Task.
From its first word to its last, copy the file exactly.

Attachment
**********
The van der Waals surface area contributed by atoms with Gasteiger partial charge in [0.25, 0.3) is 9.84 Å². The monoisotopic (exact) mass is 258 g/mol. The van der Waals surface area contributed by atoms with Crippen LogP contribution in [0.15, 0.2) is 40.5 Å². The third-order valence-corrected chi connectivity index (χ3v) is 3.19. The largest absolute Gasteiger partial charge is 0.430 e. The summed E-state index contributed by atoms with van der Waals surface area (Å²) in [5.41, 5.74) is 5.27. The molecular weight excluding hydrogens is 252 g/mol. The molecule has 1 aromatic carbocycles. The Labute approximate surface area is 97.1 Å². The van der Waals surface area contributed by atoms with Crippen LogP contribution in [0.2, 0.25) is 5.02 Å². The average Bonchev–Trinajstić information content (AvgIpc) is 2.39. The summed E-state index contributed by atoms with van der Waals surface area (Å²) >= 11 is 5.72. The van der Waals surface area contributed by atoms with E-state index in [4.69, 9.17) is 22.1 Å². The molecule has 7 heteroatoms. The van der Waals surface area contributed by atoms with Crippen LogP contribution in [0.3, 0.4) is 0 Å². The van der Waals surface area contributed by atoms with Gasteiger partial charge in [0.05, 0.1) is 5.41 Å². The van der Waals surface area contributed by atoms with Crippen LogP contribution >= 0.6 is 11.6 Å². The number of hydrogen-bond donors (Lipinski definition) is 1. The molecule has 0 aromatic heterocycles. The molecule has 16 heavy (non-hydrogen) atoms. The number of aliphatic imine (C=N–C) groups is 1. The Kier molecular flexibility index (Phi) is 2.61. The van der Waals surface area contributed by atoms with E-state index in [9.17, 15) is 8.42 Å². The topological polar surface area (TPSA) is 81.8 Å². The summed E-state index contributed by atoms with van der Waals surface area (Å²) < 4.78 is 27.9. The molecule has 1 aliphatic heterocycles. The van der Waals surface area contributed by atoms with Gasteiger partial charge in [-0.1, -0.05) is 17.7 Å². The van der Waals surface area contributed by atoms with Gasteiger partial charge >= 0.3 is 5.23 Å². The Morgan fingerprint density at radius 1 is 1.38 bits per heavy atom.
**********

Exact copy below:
The van der Waals surface area contributed by atoms with Gasteiger partial charge in [0.25, 0.3) is 9.84 Å². The monoisotopic (exact) mass is 258 g/mol. The van der Waals surface area contributed by atoms with Crippen LogP contribution in [0.15, 0.2) is 40.5 Å². The third-order valence-corrected chi connectivity index (χ3v) is 3.19. The largest absolute Gasteiger partial charge is 0.430 e. The summed E-state index contributed by atoms with van der Waals surface area (Å²) in [5.41, 5.74) is 5.27. The molecular weight excluding hydrogens is 252 g/mol. The molecule has 1 aromatic carbocycles. The Labute approximate surface area is 97.1 Å². The van der Waals surface area contributed by atoms with Crippen LogP contribution in [0.2, 0.25) is 5.02 Å². The average Bonchev–Trinajstić information content (AvgIpc) is 2.39. The summed E-state index contributed by atoms with van der Waals surface area (Å²) >= 11 is 5.72. The van der Waals surface area contributed by atoms with E-state index in [4.69, 9.17) is 22.1 Å². The molecule has 7 heteroatoms. The van der Waals surface area contributed by atoms with Crippen LogP contribution in [0.3, 0.4) is 0 Å². The van der Waals surface area contributed by atoms with Gasteiger partial charge in [0.05, 0.1) is 5.41 Å². The van der Waals surface area contributed by atoms with Crippen LogP contribution >= 0.6 is 11.6 Å². The number of hydrogen-bond donors (Lipinski definition) is 1. The molecule has 0 aromatic heterocycles. The molecule has 16 heavy (non-hydrogen) atoms. The number of aliphatic imine (C=N–C) groups is 1. The Kier molecular flexibility index (Phi) is 2.61. The van der Waals surface area contributed by atoms with E-state index in [9.17, 15) is 8.42 Å². The topological polar surface area (TPSA) is 81.8 Å². The summed E-state index contributed by atoms with van der Waals surface area (Å²) < 4.78 is 27.9. The molecule has 1 aliphatic heterocycles. The van der Waals surface area contributed by atoms with Gasteiger partial charge in [-0.1, -0.05) is 17.7 Å². The van der Waals surface area contributed by atoms with Gasteiger partial charge >= 0.3 is 5.23 Å². The Morgan fingerprint density at radius 1 is 1.38 bits per heavy atom.